Sunday, 26 July 2020

Blog Post #187 - "A Celebration of Oddity", 26 July, 2020

A Celebration of Oddity
Blog Post #187 – 26 July 2020

Last week, I celebrated bits of beauty. This week, it’s a celebration of oddity.

Dictionary.com defines oddity as “singularity, strangeness, or eccentricity.” 

Now, I know a thing or two about oddity. 

As a child, I once overheard a friend of my mother’s whisper to her, “Well, Rose, Larry is...um...an odd little boy.” (Note to parents: kids always hear what people whisper.) Up until that point in my life, I hadn’t been aware of any adjectives used to describe me. I was blissfully oblivious about categories or pigeon-holes. It did not seem odd to me, for instance, that I would take inordinate interest in setting fires, stealing gun powder, or listening to CBC Radio. It is only in retrospect that I see the oddness of a pyromaniac child with a worrisome interest in explosions and politics. 

But once I had heard my mother’s friend whisper that word “odd”, I fully embraced the label. 

“Yes, world, I am odd. Yippee!” 

It wasn’t long before I was studying Russian, subscribing to Hansard, and quoting from Chairman Mao’s Little Red Book. Not to mention sending rocket designs to NASA, writing outraged letters to The Globe and Mail, and reading Lady Chatterley’s Lover to learn about sex.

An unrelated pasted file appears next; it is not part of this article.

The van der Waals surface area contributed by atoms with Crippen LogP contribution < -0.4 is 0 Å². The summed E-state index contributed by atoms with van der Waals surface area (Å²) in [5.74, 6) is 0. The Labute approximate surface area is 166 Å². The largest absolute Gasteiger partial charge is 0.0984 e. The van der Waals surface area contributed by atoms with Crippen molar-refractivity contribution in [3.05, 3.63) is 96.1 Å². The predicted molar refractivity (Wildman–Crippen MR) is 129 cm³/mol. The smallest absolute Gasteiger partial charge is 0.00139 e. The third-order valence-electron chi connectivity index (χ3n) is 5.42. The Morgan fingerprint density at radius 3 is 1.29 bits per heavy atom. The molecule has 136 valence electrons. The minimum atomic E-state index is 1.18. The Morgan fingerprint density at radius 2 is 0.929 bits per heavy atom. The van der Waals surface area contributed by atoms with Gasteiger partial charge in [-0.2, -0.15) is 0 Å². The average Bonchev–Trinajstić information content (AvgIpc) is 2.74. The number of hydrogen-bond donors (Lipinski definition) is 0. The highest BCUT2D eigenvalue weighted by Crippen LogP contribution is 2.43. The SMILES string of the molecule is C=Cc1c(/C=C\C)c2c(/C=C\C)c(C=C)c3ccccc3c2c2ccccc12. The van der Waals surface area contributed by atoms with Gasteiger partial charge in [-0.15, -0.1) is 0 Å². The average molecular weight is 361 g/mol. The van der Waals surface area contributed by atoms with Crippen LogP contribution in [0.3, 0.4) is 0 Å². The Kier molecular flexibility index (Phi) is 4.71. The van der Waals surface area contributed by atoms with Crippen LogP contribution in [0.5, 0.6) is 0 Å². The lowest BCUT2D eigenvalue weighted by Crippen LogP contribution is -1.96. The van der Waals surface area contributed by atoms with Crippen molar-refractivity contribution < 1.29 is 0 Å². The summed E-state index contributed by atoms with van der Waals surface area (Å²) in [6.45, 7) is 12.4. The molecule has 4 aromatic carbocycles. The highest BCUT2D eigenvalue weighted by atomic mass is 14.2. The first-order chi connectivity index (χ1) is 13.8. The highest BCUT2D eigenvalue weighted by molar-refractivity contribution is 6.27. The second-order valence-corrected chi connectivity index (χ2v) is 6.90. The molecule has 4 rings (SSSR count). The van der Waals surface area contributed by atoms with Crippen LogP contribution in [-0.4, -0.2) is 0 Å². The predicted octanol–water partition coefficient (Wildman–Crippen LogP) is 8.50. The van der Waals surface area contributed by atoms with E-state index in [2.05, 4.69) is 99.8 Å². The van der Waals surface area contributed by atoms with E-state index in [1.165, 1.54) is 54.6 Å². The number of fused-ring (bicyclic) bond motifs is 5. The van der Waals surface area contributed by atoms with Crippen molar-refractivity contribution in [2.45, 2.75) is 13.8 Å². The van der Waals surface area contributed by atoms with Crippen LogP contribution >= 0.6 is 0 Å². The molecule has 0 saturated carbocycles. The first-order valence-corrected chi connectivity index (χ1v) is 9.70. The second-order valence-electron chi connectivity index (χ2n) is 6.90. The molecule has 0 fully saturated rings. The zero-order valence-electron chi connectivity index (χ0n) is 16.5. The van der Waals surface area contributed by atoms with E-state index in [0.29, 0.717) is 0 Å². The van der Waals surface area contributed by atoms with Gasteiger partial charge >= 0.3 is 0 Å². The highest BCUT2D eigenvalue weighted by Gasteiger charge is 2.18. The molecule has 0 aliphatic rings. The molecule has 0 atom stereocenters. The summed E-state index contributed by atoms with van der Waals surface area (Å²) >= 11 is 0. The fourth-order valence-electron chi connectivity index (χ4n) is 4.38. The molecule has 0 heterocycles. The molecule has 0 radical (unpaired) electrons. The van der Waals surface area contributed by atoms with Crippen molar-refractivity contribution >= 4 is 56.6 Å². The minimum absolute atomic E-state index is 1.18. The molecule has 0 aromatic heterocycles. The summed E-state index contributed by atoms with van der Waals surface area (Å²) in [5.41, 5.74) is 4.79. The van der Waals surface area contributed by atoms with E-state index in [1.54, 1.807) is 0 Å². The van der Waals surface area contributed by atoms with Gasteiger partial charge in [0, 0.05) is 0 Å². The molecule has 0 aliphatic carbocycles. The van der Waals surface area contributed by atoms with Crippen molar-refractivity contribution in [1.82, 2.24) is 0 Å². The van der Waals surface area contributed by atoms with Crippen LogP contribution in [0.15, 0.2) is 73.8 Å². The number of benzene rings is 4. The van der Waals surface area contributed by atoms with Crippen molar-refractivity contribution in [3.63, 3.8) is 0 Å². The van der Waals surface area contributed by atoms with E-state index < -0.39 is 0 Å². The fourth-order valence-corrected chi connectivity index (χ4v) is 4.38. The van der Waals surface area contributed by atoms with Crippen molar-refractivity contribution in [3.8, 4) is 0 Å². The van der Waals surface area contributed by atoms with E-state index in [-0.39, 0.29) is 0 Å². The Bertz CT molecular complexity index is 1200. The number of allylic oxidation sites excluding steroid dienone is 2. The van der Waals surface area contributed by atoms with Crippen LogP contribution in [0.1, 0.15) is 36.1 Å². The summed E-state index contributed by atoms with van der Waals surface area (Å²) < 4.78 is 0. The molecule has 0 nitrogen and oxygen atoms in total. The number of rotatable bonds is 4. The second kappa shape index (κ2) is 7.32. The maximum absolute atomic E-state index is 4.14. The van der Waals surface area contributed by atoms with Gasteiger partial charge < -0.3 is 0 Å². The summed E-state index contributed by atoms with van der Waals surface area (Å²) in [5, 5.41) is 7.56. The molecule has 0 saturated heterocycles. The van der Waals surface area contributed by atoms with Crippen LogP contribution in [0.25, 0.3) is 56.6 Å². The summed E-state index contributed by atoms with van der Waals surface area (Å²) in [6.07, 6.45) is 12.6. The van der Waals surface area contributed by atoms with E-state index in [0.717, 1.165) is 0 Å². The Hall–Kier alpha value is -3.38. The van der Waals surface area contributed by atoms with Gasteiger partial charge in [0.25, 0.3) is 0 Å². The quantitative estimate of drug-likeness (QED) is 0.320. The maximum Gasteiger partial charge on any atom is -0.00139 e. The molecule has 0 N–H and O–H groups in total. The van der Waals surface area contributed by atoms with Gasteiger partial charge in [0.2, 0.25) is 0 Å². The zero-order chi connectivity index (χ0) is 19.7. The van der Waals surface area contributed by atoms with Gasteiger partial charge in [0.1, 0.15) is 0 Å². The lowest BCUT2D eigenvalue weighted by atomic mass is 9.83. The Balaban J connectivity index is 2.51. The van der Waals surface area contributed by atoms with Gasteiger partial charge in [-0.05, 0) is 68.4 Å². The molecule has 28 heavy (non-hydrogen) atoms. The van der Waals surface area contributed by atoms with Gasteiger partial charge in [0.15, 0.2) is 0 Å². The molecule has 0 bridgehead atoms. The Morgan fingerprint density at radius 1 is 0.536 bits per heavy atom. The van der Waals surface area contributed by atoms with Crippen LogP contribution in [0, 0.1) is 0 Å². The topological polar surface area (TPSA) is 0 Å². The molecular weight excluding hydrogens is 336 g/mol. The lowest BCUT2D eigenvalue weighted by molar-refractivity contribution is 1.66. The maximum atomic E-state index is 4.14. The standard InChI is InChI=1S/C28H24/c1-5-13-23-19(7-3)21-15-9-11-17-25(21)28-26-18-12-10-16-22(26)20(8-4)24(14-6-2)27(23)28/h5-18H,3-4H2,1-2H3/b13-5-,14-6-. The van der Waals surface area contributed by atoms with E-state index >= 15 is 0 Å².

Yup, definitely odd.

Which means that one of the things that delights me most about photography is recording odd images. Off-kilter images that my mother’s friend would not have understood. 

But I thank her for the label. It has served me well.

In that spirit, I offer the following odd photographs for your perusal. Enjoy!

Closing note: this is my penultimate blog post before going on hiatus while Bill and I move to Picton. (Yes, dear Reader, I have reached “P” in the dictionary.) Once we are settled into our new home, I plan to re-start photography, writing, and blog posts, likely in early autumn. 

Next week’s theme will be part three of my “Conversations about Racism” - a reconsideration of the legacy of Sir John A. Macdonald, Canada's first Prime Minister.

Larry Tayler Photography
Belleville (soon to be Picton), Ontario
LarryTayler.com










  

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